Tuesday, 16 August 2016

ALMOST FIVE



A few years ago at a photo shoot I was talking to a father who had teenaged children. He said that the years seven to 11 were golden ones - that a child was able to do things on their own but hadn't reached the hormone surge of adolescence. It is one of those comments that has stuck with me, although at the moment I'm not sure I agree entirely.

So far I have really enjoyed the ages four and five. But perhaps aged four the most. Three has always been a challenge in our family. Most of our children didn't go through the terrible twos, but did have some trying moments at the age of three. With my son, who has always been quite mild tempered, this coincided with another sibling coming on the scene. And with our eldest daughter it was still only a year into her having a younger sister, which was an adjustment. So it is hard for me to separate the age of three from other factors that the children were going through.

But I enjoy living with a four year old. They are capable but still enjoy cuddles. They show signs of maturity but can be silly. They develop a real interest in learning (wanting to write and read) but are also happy to play for hours with a cardboard box (see yesterday's post).

However, when they turn five this slowly starts to change again. They need us less and want to become more independent. And this is a pattern that continues on.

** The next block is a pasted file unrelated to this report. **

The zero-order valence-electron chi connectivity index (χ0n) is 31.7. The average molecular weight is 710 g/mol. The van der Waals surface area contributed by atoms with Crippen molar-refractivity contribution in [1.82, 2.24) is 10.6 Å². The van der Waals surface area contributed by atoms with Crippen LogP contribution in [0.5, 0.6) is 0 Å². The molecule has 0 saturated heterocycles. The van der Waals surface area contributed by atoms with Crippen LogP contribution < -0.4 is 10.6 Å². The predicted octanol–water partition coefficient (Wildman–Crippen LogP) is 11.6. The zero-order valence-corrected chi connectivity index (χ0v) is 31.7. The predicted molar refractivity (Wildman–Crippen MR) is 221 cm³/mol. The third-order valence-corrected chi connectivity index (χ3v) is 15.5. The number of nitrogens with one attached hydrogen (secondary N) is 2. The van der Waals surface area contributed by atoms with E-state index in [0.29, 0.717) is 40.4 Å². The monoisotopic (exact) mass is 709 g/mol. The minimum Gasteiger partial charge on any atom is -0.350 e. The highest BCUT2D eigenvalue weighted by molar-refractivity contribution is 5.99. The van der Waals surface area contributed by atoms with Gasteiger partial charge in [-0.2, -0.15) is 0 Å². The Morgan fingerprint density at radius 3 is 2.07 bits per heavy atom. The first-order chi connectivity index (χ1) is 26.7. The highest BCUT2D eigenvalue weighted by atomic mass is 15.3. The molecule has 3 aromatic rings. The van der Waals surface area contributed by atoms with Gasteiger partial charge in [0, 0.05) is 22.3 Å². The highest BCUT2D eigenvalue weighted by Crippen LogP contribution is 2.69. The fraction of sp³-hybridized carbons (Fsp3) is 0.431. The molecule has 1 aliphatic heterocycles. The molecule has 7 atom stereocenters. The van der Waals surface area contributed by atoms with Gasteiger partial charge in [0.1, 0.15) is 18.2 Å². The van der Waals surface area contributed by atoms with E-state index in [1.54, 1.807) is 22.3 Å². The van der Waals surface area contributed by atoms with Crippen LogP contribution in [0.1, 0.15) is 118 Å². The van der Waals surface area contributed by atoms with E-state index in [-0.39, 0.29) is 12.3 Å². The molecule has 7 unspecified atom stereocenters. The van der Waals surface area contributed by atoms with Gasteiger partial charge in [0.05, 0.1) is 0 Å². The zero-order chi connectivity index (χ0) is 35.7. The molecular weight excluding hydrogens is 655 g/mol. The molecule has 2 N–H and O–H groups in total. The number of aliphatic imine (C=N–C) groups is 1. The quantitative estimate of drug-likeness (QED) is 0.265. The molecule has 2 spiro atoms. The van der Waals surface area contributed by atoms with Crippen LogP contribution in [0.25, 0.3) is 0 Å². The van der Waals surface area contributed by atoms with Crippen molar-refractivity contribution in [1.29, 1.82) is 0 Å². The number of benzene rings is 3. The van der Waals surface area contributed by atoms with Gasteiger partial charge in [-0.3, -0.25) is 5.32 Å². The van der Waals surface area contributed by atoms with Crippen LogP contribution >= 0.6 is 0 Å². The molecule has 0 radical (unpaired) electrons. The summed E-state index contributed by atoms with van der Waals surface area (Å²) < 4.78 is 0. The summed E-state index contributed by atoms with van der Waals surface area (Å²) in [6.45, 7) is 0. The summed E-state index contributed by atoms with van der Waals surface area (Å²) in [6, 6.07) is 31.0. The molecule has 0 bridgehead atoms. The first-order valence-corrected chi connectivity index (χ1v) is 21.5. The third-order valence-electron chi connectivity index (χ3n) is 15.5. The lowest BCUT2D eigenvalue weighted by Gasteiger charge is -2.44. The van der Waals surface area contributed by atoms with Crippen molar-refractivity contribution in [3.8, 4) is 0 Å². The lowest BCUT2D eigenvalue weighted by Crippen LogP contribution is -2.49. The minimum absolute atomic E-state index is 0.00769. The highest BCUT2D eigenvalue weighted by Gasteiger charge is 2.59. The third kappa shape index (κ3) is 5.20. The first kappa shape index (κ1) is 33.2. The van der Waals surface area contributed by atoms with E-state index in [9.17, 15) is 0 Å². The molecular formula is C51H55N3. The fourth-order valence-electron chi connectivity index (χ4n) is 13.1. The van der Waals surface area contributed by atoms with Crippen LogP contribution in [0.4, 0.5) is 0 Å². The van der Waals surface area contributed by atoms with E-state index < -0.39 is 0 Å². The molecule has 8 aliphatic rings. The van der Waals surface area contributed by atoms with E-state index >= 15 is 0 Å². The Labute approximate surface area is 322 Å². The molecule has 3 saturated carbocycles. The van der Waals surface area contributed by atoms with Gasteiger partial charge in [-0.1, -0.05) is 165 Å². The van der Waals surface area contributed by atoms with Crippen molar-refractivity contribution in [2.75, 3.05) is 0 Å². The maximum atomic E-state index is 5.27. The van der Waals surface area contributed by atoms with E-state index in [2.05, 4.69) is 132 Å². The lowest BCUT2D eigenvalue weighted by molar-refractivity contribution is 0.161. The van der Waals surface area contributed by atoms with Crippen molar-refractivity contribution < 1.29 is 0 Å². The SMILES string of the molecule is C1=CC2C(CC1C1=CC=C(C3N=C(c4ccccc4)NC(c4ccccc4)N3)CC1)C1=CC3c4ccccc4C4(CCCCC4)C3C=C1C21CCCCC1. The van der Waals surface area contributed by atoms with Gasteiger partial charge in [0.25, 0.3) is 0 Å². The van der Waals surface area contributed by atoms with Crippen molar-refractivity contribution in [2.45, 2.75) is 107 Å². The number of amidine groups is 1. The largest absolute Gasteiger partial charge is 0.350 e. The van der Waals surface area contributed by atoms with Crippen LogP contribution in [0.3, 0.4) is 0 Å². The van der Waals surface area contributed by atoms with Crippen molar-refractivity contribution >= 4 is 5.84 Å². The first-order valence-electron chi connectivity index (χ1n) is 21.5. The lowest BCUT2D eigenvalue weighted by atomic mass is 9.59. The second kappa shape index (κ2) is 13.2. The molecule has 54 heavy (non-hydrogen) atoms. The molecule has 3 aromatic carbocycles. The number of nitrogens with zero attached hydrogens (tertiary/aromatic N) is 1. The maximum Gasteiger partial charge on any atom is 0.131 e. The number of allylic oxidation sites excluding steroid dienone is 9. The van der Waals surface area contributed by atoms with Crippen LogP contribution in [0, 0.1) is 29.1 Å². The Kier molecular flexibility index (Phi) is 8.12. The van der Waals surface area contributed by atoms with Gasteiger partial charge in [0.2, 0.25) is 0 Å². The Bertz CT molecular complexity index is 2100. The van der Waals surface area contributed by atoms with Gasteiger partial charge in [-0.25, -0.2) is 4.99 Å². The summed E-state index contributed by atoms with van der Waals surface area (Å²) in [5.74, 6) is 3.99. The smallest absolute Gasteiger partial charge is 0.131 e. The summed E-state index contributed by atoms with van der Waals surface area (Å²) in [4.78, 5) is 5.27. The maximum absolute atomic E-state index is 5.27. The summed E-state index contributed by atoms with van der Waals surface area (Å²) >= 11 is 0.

There are days when I miss my eight-year-old son. He has always been independent, and in the early years of childhood this was something that I craved at times, but now it's almost as if he doesn't need us. He wakes, eats breakfast, gets dressed without fuss. He will put his bowl in the dishwasher and sometimes is even happy to help prepare his lunchbox. Now he is even catching a bus to and from school a few days a week. He can play independently and other than when he's using power tools, doesn't need our help as such. While he has been moving towards spending more time with his father, which I have read is a classic developmental stage, I have mourned him a little. He is no longer a little boy.

So as our eldest daughter is fast approaching the age of five, I feel a little sad. I'm proud of all that she has achieved and of the kind and thoughtful person she is becoming. But a part of me will also miss the little girl that she was. Such sweet sorrow.

image the indigo crew




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